But a person who has received just a single shot of a two-dose vaccine has “barely” any protection against the delta variant, according to a report published this week, highlighting the importance of finishing the recommended vaccine dosage.
Recent data out of Israel caused a stir when it suggested that Pfizer’s efficacy against preventing infection and symptomatic COVID-19 fell to 64% on the delta variant. However, the shot was still 94% effective at preventing severe illness. Some public health experts questioned the study, saying more data is needed.
“It’s really hard to know exactly how the protection is going to be until we get data from America,” Bulloch says.[
Still, the most important factor from a public health point of view is protection from hospitalization and death, and the vaccines are likely to continue to have a strong efficacy in those areas even when up against the variant.
Another factor that could keep U.S. coronavirus deaths and hospitalizations down is the high rate of vaccination among U.S. adults 65 and older. According to the CDC, nearly 79% of that population is fully vaccinated.
“We did see high uptake of the vaccine among older individuals across all states, and that will protect us against the highest mortality rates because we really did achieve good coverage in our senior citizens,” D’Souza says.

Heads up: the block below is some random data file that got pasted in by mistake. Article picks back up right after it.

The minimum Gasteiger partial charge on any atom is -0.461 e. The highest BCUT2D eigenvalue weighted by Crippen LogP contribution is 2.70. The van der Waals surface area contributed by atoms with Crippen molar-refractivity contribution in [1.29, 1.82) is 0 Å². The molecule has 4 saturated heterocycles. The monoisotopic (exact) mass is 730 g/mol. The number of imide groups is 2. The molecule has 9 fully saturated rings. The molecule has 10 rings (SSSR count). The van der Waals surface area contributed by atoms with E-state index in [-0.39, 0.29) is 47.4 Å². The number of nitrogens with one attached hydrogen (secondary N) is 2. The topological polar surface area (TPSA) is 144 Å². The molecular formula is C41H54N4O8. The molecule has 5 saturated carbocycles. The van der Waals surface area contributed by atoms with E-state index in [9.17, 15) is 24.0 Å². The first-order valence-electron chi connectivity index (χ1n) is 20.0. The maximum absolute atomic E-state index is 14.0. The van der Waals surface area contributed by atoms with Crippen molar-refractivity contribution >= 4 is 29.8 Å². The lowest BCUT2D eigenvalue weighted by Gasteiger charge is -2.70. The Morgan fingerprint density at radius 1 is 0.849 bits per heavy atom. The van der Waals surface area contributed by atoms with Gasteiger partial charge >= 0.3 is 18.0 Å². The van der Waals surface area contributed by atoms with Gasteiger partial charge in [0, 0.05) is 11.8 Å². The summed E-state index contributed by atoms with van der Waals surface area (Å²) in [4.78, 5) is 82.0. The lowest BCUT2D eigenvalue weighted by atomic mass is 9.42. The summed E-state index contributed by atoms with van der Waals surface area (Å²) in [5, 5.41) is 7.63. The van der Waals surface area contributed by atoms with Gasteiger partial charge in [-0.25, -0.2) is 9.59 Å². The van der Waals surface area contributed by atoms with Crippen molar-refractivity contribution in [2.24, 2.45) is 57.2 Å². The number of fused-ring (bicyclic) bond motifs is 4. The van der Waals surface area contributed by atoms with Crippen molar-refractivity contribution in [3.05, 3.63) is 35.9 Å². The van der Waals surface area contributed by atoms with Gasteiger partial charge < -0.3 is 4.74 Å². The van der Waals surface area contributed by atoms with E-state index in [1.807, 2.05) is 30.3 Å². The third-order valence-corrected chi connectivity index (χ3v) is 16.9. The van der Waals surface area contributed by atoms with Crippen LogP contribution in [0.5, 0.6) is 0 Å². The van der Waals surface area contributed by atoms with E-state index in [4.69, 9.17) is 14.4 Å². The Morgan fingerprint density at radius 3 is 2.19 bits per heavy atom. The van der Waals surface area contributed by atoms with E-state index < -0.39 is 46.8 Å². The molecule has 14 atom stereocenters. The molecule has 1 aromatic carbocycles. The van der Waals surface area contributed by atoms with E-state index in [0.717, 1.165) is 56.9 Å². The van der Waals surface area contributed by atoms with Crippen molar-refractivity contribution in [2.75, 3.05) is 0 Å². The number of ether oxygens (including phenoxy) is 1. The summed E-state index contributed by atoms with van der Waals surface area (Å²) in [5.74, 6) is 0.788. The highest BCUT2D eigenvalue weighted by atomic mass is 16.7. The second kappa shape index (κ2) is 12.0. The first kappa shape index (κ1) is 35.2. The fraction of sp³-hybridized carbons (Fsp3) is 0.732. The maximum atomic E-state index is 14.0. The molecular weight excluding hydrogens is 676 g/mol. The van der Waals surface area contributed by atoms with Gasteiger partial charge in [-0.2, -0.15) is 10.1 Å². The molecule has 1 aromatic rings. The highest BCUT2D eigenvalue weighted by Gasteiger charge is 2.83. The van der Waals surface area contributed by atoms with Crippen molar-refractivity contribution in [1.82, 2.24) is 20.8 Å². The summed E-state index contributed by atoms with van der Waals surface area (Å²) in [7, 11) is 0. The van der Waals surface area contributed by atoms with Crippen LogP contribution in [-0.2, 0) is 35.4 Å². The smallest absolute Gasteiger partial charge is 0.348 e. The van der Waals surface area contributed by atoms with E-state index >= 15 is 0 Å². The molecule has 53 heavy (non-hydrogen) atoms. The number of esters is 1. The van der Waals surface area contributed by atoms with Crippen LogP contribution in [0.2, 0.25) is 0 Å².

But there are still roughly 150 million Americans who haven’t received even one vaccine dose.
“It’s important while we celebrate the tremendous accomplishments over these past few months in the vaccine rollout, to remember that the battle is not yet done and most areas of the country do not yet have high enough levels of protection to prevent a resurgence,” D’Souza says.
What Is Delta Plus?
The delta plus variant is a sublineage of the delta variant that has an additional mutation.
Authorities in India have called it a “variant of concern,” but WHO hasn’t matched that designation yet.
WHO recently told Reuters that the delta plus variant “does not seem to be common, currently accounting for only a small fraction of the delta sequences.” But it added that “delta and other circulating variants of concern remain a higher public health risk, as they have demonstrated increases in transmission.”
There is concern that the mutation could lead the delta plus variant to be more transmissible. Studies are ongoing to test vaccine effectiveness against the strain.[
“I think our alarm about the delta plus variant should just be that this virus is continuing to circulate and mutate as we would expect, and it makes our fight that much harder to contain the spread of this infection,” D’Souza says.
Where Have Delta and Delta Plus Been Found?
The delta strain has been found in all 50 U.S. states. It’s been documented in over 100 countries.
According to CDC data, the delta strain represented more than 80% of cases across Iowa, Kansas, Missouri and Nebraska from June 20-July 3.
Meanwhile, the delta plus strain has been documented in over 10 countries, including the U.S.
Experts warn that worldwide vaccination rates need to dramatically increase in order to prevent more variants from arising. Rates still need to increase in the U.S., as well.
“We can’t stop this pandemic just by focusing on the U.S., but what we can do is protect ourselves as a nation by achieving high vaccination,” D’Souza says.